Software Implementation — 5 Steps to Success
Software modernization is key for companies if they are to survive in a time when digitalization is transforming the marketplace. When implementing software it is natural to look at cost-benefit however, the key to success is always end-user experience.
Whether you choose off-the-shelf or bespoke software use these 5 steps to work out the detail to help your final product match your vision.
1. Build a Proper Business Case (Run the Numbers)
Analysing the implications of the software and it’s potential for Return on Investment (ROI), identifying the users and getting feedback are the first key steps. Identify and focus on key points. What do you stand to gain? Or Lose? Are they equal, or is one larger than the other? ROI is essential yet often neglected until return is low or the business starts to make a loss.
Include investment costs in your calculations, accommodate the unexpected. This includes time and resources as well as budget. Once the basics are covered look at other factors; the software’s relevance to workflow optimization, the target end-user and how it will improve your internal ecosystem. Remember, many projects fail simply due to a lack of a business case.
2. Collaboration/Reducing Abstractions
Keep a project on track by presenting concrete parameters to your software engineer or vendor. Use user feedback to distil the essence of what you want to achieve. Specificity means that the engineer or vendor can make reality as close to your vision as possible.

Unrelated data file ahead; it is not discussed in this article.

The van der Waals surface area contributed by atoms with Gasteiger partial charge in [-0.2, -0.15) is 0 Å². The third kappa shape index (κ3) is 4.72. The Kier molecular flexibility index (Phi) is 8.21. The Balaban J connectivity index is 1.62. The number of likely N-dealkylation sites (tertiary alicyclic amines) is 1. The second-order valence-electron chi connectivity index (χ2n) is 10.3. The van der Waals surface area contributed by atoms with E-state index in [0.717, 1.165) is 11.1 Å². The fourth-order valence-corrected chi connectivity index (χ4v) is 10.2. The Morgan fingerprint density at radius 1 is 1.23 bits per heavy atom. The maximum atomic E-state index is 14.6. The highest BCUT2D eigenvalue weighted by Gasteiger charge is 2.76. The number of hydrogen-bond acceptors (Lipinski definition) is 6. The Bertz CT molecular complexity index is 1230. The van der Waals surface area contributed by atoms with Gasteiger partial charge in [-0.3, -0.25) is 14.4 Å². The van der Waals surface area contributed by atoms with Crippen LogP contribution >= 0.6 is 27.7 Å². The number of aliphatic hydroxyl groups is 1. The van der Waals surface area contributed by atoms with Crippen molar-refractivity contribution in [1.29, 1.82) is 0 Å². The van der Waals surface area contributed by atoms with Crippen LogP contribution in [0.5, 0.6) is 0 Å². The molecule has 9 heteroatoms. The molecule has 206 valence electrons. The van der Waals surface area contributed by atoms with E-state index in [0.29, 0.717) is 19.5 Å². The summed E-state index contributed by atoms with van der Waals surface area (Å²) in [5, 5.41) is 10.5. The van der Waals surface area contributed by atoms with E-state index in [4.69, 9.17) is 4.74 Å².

If you have no internal development teams collaboration with an outside partner is a good way forward. Without good development your blueprint will not be implemented in a way to make your proposition successful.
Incorporate this into your business case and refine the ROI. You need to get down to the most minute details of your project and pass that to your implementation partner.
3. Avoid Scope Creep
You are unlikely to hit design perfection immediately; software development is an iterative process requiring feedback from users, adjustments and refinements over time, it simply will not happen happen overnight. Forget this at your peril as it inevitably leads to soaring costs. Make sure that you focus on the small details without losing sight of the bigger picture. Some of the signs of scope creep are:
- Deadlines arrive without progress or are constantly extended.
- Too many people talking to the development team leading to constant changes in spec and unauthorizedadditions to the functionality of the software.
- The end foal is lost of changed constantly.
- Users no longer the primary concern.
- ROI and cost benefit analysis is not considered.
If you see these symptoms you need to pull back on the reins, restate and clarify your vision and accept that the software will not be perfect from day 1.
4. Incentivize to Increase Adoption.
People tend to be wary of new things so they have to be encouraged to move away from old ways of doing things and embrace the new. There is no ROI without a strong user base. If the UX is poor then the software needs to address the interface to allow for increased productivity. Look at end-user ability and ensuring that your package covers 90% of the users then offer training for the remaining 10%. Be creative when looking at incentives for adoption.
5. Avoid Stagnancy
Software kits like Salesforce or NetSuite are a great solution and high quality products but as off-the-shelf products you can only adjust them so much. Bespoke packages give more adaptability. A lack of adaptability is the top reason why software implementation ultimately fails.